How to use some of the best new features in iOS 14

How to use some of the best new features in iOS 14


How to use the best features in iOS 14
Learn how to use widgets, the App Drawer, and more.
Image: Apple/Cult of Mac

iOS 14 is finally out and packed full of awesome new features that make being an iPhone user even greater. We’ve got real Home screen widgets, a useful new App Drawer, Picture in Picture, and more!

If you were able to avoid the iOS 14 beta and all these things are still brand-new to you, you might be wondering how some of them work. Well, don’t worry — Cult of Mac has how-to guides on all of them.

Find out how to use some of the best new features in iOS 14 right here.

iOS 14 is perhaps the biggest leap forward for iPhone since the original iPhone. It not only adds new features that many of us have been longing for for years, but it makes huge improvements to the basics.

The Home screen is better than ever thanks to real widgets; the App Drawer lets you keep things neat and tidy at all times; Sound Recognition listens out for things so that you don’t have to, and more.

We’ve published guides that will help you make the most of these features, and we’ve rounded up a few of them here so that you can start enjoying the best of iOS 14 as quickly as possible.

Setup Home screen widgets

Android has had them since the very beginning. iPhone owners have been asking for them for as long as we can remember. We’re talking, of course, about Home screen widgets, which finally arrive in iOS 14.

They’re not completely perfect — you can’t interact with them in the same way you can with those on Android — but they’re certainly a great addition to iOS. The Home screen has never been so useful.

Keep things tidy with the App Drawer

Trying to keep your Home screen tidy can be a real pain — especially if you install a lot of apps and games. But with the App Drawer in iOS 14, that’s no longer the case; organization can be taken care of for you.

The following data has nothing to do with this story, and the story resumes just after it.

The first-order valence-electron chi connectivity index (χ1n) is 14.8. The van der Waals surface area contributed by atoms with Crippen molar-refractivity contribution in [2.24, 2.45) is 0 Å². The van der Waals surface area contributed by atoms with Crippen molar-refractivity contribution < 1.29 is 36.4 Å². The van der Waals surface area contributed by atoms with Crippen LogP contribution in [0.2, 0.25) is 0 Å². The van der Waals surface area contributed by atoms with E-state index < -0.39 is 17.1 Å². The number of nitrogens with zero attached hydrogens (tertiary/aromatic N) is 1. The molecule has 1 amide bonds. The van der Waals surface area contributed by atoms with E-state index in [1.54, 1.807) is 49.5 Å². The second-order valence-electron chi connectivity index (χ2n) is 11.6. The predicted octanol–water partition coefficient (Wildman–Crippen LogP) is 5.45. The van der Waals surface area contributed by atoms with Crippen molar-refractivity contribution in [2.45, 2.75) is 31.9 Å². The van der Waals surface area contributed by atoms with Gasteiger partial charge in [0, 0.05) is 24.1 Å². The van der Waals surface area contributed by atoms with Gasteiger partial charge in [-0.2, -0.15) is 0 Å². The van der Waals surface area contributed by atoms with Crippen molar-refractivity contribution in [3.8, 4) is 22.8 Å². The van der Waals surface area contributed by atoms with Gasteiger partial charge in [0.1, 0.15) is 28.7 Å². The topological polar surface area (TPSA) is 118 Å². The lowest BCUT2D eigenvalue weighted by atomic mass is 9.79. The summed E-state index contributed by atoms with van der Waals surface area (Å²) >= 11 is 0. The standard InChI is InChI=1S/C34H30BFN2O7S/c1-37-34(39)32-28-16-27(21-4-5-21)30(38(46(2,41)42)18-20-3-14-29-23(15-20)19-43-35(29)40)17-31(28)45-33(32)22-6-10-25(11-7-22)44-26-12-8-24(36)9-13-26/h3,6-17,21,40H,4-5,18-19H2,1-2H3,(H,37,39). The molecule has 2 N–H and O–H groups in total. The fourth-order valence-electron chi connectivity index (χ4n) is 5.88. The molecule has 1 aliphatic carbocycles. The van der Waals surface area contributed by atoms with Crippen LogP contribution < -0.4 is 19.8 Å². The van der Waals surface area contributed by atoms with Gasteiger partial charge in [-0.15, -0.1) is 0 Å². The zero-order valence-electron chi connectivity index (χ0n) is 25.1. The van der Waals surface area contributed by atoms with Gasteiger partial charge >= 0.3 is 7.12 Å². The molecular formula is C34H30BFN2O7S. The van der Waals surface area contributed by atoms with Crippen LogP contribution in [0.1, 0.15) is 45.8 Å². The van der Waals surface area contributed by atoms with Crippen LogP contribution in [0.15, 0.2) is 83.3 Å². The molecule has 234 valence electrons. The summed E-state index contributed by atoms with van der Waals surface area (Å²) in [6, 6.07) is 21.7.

You can make it so that all your App Store downloads are sent directly to the App Drawer where they’re all grouped by category, easy to find, and easy to search for.

Switch up your default apps

The ability to select your own default apps is another feature iPhone users have long been calling for. And in iOS 14, it’s possible to select your own web browser and email client for the first time.

There is a catch: Only apps approved by Apple can be set as default. But there are already some great options to choose from, such as Google Chrome and Microsoft Edge.

Translate sites in Safari

Apple now offers its very own app for language translation, and it’s surprisingly great, despite being a brand-new service. It really shines inside Safari where it can make foreign sites easy to read.

Watch videos in Picture in Picture

Picture in Picture is no longer exclusive to iPad. This terrific feature, which lets you watch videos in their own little window while you continue to use other apps, is now on iPhone.

What’s more, the Picture in Picture window can be resized, and with some simple tricks, you can even enjoy it with YouTube videos.

Let iPhone listen with Sound Recognition

iOS 14 brings Sound Recognition to iPhone for the first time, and it has the ability to recognize all kinds of noises, such as breaking glass, crying babies, barking dogs, door bells, and shouting.

The feature is ideal for those who like to put on their headphones and block out the rest of world without missing a deliver — or an intruder. And, of course, it’s a great addition if you have hearing impairment.

Assign tasks in Reminders

Sick of doing everything yourself? Delegate tasks to others by using the new assign feature in the Reminders app. It’s easy to setup and use, and negates the need for third-party task managers.


Daily round-ups or a weekly refresher, straight from Cult of Mac to your inbox.

  • The Weekender

    The week's best Apple news, reviews and how-tos from Cult of Mac, every Saturday morning. Our readers say: "Thank you guys for always posting cool stuff" -- Vaughn Nevins. "Very informative" -- Kenly Xavier.